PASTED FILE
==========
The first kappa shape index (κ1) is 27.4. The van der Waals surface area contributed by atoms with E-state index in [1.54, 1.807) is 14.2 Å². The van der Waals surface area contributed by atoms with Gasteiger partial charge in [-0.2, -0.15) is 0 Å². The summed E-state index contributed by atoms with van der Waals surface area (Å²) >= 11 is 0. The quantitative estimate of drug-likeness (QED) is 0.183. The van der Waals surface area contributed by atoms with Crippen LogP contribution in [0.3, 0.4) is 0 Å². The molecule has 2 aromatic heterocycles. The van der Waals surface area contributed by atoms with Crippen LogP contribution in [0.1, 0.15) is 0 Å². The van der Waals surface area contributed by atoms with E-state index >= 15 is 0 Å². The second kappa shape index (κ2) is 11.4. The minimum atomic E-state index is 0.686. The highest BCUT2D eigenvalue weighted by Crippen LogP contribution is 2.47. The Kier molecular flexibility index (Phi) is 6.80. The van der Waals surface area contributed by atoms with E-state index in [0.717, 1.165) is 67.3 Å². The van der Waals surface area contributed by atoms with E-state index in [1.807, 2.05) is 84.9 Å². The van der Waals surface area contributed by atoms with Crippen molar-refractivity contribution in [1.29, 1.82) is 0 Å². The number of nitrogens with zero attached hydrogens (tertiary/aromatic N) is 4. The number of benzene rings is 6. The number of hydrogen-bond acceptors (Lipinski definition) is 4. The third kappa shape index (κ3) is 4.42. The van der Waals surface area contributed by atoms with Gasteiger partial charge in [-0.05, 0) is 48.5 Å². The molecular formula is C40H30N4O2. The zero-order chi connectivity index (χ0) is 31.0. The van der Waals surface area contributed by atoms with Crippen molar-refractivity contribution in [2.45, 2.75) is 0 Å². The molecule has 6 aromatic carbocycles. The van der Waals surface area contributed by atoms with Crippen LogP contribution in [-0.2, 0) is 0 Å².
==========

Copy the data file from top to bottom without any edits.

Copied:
The first kappa shape index (κ1) is 27.4. The van der Waals surface area contributed by atoms with E-state index in [1.54, 1.807) is 14.2 Å². The van der Waals surface area contributed by atoms with Gasteiger partial charge in [-0.2, -0.15) is 0 Å². The summed E-state index contributed by atoms with van der Waals surface area (Å²) >= 11 is 0. The quantitative estimate of drug-likeness (QED) is 0.183. The van der Waals surface area contributed by atoms with Crippen LogP contribution in [0.3, 0.4) is 0 Å². The molecule has 2 aromatic heterocycles. The van der Waals surface area contributed by atoms with Crippen LogP contribution in [0.1, 0.15) is 0 Å². The van der Waals surface area contributed by atoms with E-state index >= 15 is 0 Å². The second kappa shape index (κ2) is 11.4. The minimum atomic E-state index is 0.686. The highest BCUT2D eigenvalue weighted by Crippen LogP contribution is 2.47. The Kier molecular flexibility index (Phi) is 6.80. The van der Waals surface area contributed by atoms with E-state index in [0.717, 1.165) is 67.3 Å². The van der Waals surface area contributed by atoms with E-state index in [1.807, 2.05) is 84.9 Å². The van der Waals surface area contributed by atoms with Crippen molar-refractivity contribution in [1.29, 1.82) is 0 Å². The number of nitrogens with zero attached hydrogens (tertiary/aromatic N) is 4. The number of benzene rings is 6. The number of hydrogen-bond acceptors (Lipinski definition) is 4. The third kappa shape index (κ3) is 4.42. The van der Waals surface area contributed by atoms with Gasteiger partial charge in [-0.05, 0) is 48.5 Å². The molecular formula is C40H30N4O2. The zero-order chi connectivity index (χ0) is 31.0. The van der Waals surface area contributed by atoms with Crippen molar-refractivity contribution in [2.45, 2.75) is 0 Å². The molecule has 6 aromatic carbocycles. The van der Waals surface area contributed by atoms with Crippen LogP contribution in [-0.2, 0) is 0 Å².